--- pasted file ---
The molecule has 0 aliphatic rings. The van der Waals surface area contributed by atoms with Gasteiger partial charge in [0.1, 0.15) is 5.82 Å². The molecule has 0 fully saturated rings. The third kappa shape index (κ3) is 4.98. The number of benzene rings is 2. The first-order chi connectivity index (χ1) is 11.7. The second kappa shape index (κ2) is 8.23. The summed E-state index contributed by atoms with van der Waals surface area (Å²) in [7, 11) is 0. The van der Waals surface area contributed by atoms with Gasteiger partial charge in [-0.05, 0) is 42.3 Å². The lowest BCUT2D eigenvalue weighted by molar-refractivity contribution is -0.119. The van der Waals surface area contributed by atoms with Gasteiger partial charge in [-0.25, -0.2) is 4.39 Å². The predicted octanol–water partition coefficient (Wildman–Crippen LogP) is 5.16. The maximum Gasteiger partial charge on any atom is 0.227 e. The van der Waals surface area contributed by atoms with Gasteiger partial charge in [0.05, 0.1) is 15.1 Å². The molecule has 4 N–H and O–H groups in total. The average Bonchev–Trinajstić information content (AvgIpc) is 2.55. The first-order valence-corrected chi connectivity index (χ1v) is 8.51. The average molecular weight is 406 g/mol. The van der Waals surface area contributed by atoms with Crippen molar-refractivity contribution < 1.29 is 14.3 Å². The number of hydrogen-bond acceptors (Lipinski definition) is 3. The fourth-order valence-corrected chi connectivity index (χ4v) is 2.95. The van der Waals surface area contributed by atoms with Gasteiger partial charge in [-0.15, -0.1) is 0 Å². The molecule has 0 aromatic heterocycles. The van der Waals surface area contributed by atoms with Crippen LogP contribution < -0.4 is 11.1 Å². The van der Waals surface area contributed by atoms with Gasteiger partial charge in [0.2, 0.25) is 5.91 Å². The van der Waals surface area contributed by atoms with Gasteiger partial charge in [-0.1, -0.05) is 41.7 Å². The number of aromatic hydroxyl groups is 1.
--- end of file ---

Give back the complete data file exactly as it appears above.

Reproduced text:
The molecule has 0 aliphatic rings. The van der Waals surface area contributed by atoms with Gasteiger partial charge in [0.1, 0.15) is 5.82 Å². The molecule has 0 fully saturated rings. The third kappa shape index (κ3) is 4.98. The number of benzene rings is 2. The first-order chi connectivity index (χ1) is 11.7. The second kappa shape index (κ2) is 8.23. The summed E-state index contributed by atoms with van der Waals surface area (Å²) in [7, 11) is 0. The van der Waals surface area contributed by atoms with Gasteiger partial charge in [-0.05, 0) is 42.3 Å². The lowest BCUT2D eigenvalue weighted by molar-refractivity contribution is -0.119. The van der Waals surface area contributed by atoms with Gasteiger partial charge in [-0.25, -0.2) is 4.39 Å². The predicted octanol–water partition coefficient (Wildman–Crippen LogP) is 5.16. The maximum Gasteiger partial charge on any atom is 0.227 e. The van der Waals surface area contributed by atoms with Gasteiger partial charge in [0.05, 0.1) is 15.1 Å². The molecule has 4 N–H and O–H groups in total. The average Bonchev–Trinajstić information content (AvgIpc) is 2.55. The first-order valence-corrected chi connectivity index (χ1v) is 8.51. The average molecular weight is 406 g/mol. The van der Waals surface area contributed by atoms with Crippen molar-refractivity contribution < 1.29 is 14.3 Å². The number of hydrogen-bond acceptors (Lipinski definition) is 3. The fourth-order valence-corrected chi connectivity index (χ4v) is 2.95. The van der Waals surface area contributed by atoms with Gasteiger partial charge in [-0.15, -0.1) is 0 Å². The molecule has 0 aromatic heterocycles. The van der Waals surface area contributed by atoms with Crippen LogP contribution < -0.4 is 11.1 Å². The van der Waals surface area contributed by atoms with Gasteiger partial charge in [0.2, 0.25) is 5.91 Å². The van der Waals surface area contributed by atoms with Gasteiger partial charge in [-0.1, -0.05) is 41.7 Å². The number of aromatic hydroxyl groups is 1.